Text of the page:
Fire Badge "Dover Fire Department 9"

Description
This oval-shaped metal fire badge belonged to a member of the Dover Fire Department. The popularity of Dover as a town name in the Northeast makes it difficult to establish this badge’s provenance, but it likely came from either New York, New Jersey, or Delaware. The badge’s rim is made to look like a riveted fire hose. The top of the fire badge is decorated with a crossed hose nozzle and speaking trumpet behind a fire helmet. An upper banner reads “DOVER” and the lower banner reads “FIRE DEPARTMENT” in raised letters. A raised metal number “9” is in the center of the badge.
Metal firefighter’s badges were a part of the firefighter’s uniform since volunteer companies began to proliferate in the early 19th century. As volunteer companies gave way to municipal fire departments during the mid–19th century, these badges became mandated by uniform codes. Badges served as official identification at fire scenes, as access to derelict buildings by unscrupulous citizens could result in looting. Fire badges came in a variety of shapes, most notably circular, shield–shaped, or the Maltese cross. While shield–shaped badges were often worn on the chest, circular and cross-shaped badges can be seen on jacket lapels or soft caps. Badges usually detailed the company’s name, number and department, and were often decorated with various symbols of the profession such as hose carriages, hand–pumped engines, hoses, trumpets, helmets, hooks, and ladders. For paid municipal companies, many badges also featured the badge number of the wearer.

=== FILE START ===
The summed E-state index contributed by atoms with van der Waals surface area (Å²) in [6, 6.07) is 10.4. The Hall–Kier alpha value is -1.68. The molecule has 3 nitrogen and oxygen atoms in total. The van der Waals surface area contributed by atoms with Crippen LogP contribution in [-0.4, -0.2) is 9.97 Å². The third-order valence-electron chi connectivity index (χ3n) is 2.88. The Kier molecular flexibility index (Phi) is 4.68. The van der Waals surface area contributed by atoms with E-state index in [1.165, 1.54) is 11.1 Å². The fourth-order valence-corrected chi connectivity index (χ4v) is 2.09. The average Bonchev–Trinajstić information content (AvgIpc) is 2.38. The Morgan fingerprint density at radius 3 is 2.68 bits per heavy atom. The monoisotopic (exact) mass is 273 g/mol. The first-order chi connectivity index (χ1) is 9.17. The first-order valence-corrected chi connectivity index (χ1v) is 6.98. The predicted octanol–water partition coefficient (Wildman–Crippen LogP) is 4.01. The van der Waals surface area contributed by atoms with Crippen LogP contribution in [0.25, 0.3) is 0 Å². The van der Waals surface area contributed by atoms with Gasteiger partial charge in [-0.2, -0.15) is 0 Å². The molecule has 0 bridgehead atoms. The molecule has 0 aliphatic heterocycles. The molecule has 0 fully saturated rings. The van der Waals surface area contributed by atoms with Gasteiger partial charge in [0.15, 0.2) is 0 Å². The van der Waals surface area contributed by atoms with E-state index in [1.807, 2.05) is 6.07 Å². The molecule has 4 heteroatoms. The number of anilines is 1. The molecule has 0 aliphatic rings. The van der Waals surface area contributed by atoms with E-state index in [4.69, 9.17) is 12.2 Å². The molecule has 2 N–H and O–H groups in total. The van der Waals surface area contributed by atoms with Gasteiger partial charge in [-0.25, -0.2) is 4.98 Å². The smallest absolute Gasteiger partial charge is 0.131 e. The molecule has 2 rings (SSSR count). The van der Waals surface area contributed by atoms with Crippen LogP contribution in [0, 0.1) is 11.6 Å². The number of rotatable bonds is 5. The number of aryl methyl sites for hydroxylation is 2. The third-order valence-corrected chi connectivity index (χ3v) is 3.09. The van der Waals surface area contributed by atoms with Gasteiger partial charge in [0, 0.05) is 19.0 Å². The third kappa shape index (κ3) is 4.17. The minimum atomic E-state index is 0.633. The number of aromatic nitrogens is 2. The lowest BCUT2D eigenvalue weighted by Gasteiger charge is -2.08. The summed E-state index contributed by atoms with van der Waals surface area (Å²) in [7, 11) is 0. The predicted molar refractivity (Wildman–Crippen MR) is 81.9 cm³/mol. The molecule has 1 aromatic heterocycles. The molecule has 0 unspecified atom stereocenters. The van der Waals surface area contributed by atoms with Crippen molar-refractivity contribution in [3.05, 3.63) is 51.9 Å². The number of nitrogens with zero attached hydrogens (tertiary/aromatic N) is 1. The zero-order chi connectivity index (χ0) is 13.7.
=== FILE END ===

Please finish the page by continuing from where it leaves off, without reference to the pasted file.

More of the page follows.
Location
Currently not on view
Object Name
badge, fireman's
date made
late 19th century
maker
unknown
Physical Description
metal (overall material)
Measurements
overall: 2 1/8 in; 5.3975 cm
place made
United States
ID Number
2005.0233.1366
accession number
2005.0233
catalog number
2005.0233.1366
See more items in
Home and Community Life: Fire Fighting and Law Enforcement
Work
Fire Badges
Firefighting Collection
Data Source
National Museum of American History, Kenneth E. Behring Center

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